DANVILLE

Herb Jorgensen stands alongside a shiny, red 1931 Packard -- a stereotypical gangster car built when he was 12 years old.

Gazing across the car collection, the 91-year-old archivist for the Blackhawk Museum knows he's enjoying a car buff's dream job.

The Blackhawk Museum, the brainchild of Blackhawk developer and car collector Kenneth Behring, opened its doors in 1988. Now affiliated with the Smithsonian Institution, the museum boasts two spacious buildings and about 100,000 square feet of upscale exhibition space that plays host to a rotating display of nearly 100 automobiles.

For the past 22 years, Jorgensen has overseen the building of the museum's modest-size research library, a collection that currently stands at approximately 100,000 publications. Many are in excellent condition, while others, including a 1904 Auto Car magazine, have covers that are a bit dog-eared and showing their age. All of them, however, provide a glimpse into the history of a machine that has changed the world.

"It probably is as good a library on old cars that you'll find anywhere," Jorgensen said.

The research library has information on nearly every car built since four-wheel vehicles hit the unpaved roads in the late 1800s.


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The Blackhawk Museum library is visited by a number of car buffs looking to restore old vehicles, people interested in genealogy and students looking to do school research, among others.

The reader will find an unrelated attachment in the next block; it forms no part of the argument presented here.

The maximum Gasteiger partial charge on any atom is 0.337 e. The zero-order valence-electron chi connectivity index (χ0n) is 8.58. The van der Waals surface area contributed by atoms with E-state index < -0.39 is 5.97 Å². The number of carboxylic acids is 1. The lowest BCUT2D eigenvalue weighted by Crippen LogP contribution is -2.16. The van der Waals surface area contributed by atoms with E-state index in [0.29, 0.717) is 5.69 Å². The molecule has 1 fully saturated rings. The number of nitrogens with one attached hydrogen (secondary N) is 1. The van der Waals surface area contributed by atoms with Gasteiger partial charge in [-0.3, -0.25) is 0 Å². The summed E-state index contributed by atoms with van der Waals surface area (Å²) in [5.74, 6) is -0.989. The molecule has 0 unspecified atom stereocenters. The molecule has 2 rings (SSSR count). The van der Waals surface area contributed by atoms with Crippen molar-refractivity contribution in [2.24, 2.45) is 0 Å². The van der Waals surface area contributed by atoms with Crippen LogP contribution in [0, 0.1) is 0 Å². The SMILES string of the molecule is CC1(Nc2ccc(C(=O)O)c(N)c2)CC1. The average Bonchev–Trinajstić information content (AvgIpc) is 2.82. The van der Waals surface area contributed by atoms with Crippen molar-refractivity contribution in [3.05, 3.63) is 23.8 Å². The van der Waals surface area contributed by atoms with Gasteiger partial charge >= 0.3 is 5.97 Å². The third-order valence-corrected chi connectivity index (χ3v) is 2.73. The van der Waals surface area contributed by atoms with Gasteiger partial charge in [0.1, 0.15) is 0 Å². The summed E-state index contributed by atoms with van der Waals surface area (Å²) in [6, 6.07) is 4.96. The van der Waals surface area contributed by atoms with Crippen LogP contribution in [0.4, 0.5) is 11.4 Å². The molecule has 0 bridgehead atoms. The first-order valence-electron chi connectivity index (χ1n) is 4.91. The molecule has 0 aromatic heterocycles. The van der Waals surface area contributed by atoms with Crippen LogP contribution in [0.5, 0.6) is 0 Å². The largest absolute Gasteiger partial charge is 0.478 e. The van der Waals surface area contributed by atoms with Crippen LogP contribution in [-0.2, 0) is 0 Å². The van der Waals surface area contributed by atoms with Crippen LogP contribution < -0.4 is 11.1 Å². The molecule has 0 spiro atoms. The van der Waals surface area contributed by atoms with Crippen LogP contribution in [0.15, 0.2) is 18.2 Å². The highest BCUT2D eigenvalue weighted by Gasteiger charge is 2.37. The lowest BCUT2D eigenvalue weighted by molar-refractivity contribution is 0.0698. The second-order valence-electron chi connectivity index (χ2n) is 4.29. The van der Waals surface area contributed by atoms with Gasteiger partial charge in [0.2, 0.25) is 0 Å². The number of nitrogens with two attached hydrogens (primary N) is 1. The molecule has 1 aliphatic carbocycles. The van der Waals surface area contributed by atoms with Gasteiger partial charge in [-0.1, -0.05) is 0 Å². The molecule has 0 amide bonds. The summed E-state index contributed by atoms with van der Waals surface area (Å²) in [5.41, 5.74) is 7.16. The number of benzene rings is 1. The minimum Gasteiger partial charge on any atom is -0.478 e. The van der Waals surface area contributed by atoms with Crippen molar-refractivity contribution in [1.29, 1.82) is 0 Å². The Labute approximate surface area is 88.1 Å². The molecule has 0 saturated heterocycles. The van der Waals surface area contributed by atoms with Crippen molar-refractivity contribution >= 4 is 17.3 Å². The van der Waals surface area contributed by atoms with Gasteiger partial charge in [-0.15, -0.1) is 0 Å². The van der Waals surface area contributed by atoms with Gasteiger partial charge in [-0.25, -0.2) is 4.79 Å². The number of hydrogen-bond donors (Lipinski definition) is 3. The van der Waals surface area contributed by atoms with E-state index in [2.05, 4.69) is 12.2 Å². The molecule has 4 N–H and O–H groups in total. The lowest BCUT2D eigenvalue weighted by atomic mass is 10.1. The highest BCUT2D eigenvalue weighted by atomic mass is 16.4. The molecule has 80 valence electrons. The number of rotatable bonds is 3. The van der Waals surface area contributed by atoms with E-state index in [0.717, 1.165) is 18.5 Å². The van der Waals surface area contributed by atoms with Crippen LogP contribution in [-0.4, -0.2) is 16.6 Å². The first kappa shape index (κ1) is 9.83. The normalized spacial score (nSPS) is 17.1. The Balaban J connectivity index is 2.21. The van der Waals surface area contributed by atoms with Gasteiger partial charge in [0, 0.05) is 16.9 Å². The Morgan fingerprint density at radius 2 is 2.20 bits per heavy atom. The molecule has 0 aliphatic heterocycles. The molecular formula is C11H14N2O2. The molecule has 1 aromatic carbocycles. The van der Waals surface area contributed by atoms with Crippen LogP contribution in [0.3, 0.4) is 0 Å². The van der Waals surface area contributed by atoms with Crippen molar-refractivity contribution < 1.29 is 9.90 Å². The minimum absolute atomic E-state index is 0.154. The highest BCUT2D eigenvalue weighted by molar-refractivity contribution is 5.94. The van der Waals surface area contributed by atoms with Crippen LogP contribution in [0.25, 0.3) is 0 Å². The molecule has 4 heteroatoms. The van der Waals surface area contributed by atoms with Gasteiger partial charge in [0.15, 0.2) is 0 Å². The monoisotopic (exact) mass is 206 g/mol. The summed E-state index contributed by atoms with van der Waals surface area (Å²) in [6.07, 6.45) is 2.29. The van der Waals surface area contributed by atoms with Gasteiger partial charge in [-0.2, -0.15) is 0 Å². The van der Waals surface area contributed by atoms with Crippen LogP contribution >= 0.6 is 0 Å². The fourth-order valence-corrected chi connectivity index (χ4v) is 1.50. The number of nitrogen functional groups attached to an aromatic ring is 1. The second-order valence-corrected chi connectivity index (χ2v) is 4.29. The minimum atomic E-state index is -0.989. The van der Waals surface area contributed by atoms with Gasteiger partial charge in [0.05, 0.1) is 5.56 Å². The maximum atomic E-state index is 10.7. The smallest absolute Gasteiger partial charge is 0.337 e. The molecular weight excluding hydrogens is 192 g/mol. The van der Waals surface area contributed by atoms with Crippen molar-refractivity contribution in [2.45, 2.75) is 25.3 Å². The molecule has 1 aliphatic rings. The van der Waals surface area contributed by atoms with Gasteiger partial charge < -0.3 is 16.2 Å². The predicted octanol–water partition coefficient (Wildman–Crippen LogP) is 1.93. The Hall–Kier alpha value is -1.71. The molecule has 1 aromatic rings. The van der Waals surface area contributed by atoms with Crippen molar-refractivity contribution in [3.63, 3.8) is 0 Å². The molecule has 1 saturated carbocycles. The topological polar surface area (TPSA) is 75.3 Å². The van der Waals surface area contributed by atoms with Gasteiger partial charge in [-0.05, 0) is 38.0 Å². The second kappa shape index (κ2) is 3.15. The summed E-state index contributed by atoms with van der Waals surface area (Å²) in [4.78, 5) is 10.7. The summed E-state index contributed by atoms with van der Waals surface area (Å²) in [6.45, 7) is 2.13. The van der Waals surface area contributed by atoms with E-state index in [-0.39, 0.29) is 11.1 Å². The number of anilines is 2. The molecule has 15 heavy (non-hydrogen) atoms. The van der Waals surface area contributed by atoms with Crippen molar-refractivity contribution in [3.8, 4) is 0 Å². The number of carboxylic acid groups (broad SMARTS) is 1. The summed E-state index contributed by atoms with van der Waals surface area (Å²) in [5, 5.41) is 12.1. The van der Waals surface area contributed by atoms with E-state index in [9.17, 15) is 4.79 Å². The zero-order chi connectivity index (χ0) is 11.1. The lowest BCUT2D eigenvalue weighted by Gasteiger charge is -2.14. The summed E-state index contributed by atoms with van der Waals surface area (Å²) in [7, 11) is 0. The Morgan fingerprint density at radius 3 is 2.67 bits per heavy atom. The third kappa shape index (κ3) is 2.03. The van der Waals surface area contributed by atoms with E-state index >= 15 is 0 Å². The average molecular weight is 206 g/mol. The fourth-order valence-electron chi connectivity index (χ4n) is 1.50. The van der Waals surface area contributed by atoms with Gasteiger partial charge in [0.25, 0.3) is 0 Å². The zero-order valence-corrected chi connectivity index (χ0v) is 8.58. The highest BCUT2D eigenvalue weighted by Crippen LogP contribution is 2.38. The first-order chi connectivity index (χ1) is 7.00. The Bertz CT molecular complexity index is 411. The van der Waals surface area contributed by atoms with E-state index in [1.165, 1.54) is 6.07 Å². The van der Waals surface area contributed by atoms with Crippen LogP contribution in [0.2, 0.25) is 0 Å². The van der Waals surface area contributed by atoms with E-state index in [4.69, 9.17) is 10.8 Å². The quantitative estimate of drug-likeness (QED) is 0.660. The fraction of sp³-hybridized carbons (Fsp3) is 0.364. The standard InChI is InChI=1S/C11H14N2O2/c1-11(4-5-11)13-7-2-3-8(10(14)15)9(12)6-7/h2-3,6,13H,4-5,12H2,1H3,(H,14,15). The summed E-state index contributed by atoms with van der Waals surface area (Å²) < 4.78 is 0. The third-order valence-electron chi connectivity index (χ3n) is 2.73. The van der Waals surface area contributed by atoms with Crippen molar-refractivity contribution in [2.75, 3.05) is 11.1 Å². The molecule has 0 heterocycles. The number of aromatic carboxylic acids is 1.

"Kids come in a lot," he said. "They're getting more interested in cars than they ever were before."

While librarians have the stereotype of being stuffy and academic, Jorgensen is the opposite.

Jorgensen "has a great desire to help people," said Blackhawk Museum Director Daniel Dunn. "When you meet him you'll get a genuinely nice guy. It really helps to put a stamp on the library."

Jorgensen admitted he wasn't enamored with cars as a teenager when he drove his first vehicle -- a hand-me-down Model-T Ford. But the rickety old transport was enough to start the process of getting him hooked on automobiles.

Over the years, Jorgensen has owned a number of vehicles, including one of the first Volkswagen coupes, which he drove while stationed in Japan after World War II. He has also been behind the wheel of various Chevrolets, Cadillacs and his current and all-time favorite car, a Mercedes S-Class sedan.

Jorgensen wouldn't choose a favorite from among the 90-plus classic cars on display at the museum. He said it's sort of like having a large number of children. He loves them all equally.

Still, he said he's just a tad partial to a 1937 Cadillac convertible.

Jorgensen normally works in the library a few hours two or three times a week. That's just enough to allow the 30-year Navy veteran and Pearl Harbor survivor to keep living by his personal philosophy to "never, ever fully retire."

"You need to keep working," he said. "If you quit and go to sleep, that's where you're going to be. Period."

BLACKHAWK MUSEUM
Where: 3700 Blackhawk Plaza, Danville
Hours: 10 a.m.-5 p.m. Wednesday through Sunday
Admission: $10 for adults, $7 for students and seniors, free for children younger than 6 and for active military personnel.
Details: www.blackhawk
museum.org